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Instead of giving several individual atoms, information about an object can be collected in F-molecules, which combine multiple F-atom statements in a concise way. For example, the following F-molecule denotes that car74 is a car whose owner is Paul and whose admissible drivers are Peter and Mary.

car74:Car[owner->paul, admissibleDriver->{peter, mary}].

This F-molecule may be split into several F-atoms:





For F-molecules containing multi-valued methods (methods with a cardinality that allows more than only one value), the set of result objects can be divided into singleton sets (recall that the ObjectLogic semantics is multi-valued, not set-valued). For singleton sets, it is allowed to omit the curly bracket enclosing the result set, so that the two variants above are equivalent, which means that they yield the same object base.

The same can be done for schema-level statements such as subclass-F-atoms or signature-F-atoms. For that purpose, a subclass relationship may follow after the host object. Then, a specification list of signatures separated by commas, may be given. If a signature contains more than one class, those can be collected in parentheses, separated by commas:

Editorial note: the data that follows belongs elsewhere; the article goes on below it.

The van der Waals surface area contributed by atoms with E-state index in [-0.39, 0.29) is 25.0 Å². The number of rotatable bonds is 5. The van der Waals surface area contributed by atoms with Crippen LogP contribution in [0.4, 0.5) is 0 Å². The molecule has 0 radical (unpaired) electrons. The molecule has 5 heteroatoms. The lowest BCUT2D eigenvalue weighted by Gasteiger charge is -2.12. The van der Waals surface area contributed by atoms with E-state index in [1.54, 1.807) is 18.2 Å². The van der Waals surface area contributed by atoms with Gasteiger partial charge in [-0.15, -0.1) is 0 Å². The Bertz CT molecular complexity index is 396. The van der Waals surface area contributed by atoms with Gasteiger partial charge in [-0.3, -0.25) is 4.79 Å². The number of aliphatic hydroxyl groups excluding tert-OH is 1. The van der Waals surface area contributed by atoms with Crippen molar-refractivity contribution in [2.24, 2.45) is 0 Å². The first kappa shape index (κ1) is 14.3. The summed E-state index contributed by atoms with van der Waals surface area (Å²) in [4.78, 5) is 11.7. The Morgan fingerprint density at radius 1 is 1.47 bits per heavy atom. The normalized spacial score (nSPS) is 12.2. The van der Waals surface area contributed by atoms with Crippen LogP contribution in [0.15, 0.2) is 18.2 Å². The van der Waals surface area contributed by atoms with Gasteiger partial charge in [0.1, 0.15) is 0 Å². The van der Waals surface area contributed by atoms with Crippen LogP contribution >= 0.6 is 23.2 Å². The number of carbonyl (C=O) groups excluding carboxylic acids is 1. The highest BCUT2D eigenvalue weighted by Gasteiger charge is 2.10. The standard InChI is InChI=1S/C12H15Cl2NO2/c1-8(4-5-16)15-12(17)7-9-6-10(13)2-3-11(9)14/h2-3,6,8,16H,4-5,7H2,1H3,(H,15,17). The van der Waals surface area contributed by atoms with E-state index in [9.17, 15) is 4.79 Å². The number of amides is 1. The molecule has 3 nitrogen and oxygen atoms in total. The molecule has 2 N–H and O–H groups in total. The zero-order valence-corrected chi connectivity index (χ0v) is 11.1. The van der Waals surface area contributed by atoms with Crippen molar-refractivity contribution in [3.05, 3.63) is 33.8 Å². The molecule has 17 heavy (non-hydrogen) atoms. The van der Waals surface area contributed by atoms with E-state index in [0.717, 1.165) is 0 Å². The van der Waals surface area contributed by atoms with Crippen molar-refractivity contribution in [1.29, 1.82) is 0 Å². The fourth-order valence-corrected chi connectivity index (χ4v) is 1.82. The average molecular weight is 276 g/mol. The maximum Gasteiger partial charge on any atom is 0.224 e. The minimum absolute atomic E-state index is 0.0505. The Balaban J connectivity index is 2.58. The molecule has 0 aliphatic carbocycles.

passenger {1:*} *=>  Person,

 seats {1:*} *=> xsd#integer].

The following set of F-atoms is equivalent to the above F-molecule:


Car[passenger {1:*} *=>  Person].

Car[seats {1:*} *=>  xsd#integer].

More complex nesting is also possible in ObjectLogic f-molecules. Besides collecting the properties of the host object, the properties of other objects appearing in an F-molecule, e.g. method objects or result objects may also be inserted. Hence, a molecule may not only represent the properties of one single object but can also include nested information on different objects, even recursively:



This complex f-molecule is equivalent to the following set of f-atoms:


peter[age -> 17].




car74[owner -> paul].